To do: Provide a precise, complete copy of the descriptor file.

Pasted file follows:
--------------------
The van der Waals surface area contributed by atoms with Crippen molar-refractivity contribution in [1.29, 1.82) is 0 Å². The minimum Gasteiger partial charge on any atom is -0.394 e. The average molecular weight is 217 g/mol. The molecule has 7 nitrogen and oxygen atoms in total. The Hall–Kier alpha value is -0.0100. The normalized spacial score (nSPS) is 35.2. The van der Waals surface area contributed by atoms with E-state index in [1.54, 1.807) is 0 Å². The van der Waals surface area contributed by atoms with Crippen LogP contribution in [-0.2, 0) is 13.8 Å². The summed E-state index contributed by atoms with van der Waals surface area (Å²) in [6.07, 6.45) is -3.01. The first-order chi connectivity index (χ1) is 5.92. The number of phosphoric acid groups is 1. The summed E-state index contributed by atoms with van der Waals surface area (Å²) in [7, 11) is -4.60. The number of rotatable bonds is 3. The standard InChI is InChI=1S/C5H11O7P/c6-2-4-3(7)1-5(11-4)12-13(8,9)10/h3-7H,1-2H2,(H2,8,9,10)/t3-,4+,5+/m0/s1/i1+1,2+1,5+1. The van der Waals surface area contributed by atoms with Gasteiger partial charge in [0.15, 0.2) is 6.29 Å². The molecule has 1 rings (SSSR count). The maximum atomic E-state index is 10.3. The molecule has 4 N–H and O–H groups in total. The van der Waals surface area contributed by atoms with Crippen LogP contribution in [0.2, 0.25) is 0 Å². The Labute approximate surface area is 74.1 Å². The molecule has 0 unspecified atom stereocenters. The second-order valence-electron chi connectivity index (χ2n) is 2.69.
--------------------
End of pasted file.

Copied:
The van der Waals surface area contributed by atoms with Crippen molar-refractivity contribution in [1.29, 1.82) is 0 Å². The minimum Gasteiger partial charge on any atom is -0.394 e. The average molecular weight is 217 g/mol. The molecule has 7 nitrogen and oxygen atoms in total. The Hall–Kier alpha value is -0.0100. The normalized spacial score (nSPS) is 35.2. The van der Waals surface area contributed by atoms with E-state index in [1.54, 1.807) is 0 Å². The van der Waals surface area contributed by atoms with Crippen LogP contribution in [-0.2, 0) is 13.8 Å². The summed E-state index contributed by atoms with van der Waals surface area (Å²) in [6.07, 6.45) is -3.01. The first-order chi connectivity index (χ1) is 5.92. The number of phosphoric acid groups is 1. The summed E-state index contributed by atoms with van der Waals surface area (Å²) in [7, 11) is -4.60. The number of rotatable bonds is 3. The standard InChI is InChI=1S/C5H11O7P/c6-2-4-3(7)1-5(11-4)12-13(8,9)10/h3-7H,1-2H2,(H2,8,9,10)/t3-,4+,5+/m0/s1/i1+1,2+1,5+1. The van der Waals surface area contributed by atoms with Gasteiger partial charge in [0.15, 0.2) is 6.29 Å². The molecule has 1 rings (SSSR count). The maximum atomic E-state index is 10.3. The molecule has 4 N–H and O–H groups in total. The van der Waals surface area contributed by atoms with Crippen LogP contribution in [0.2, 0.25) is 0 Å². The Labute approximate surface area is 74.1 Å². The molecule has 0 unspecified atom stereocenters. The second-order valence-electron chi connectivity index (χ2n) is 2.69.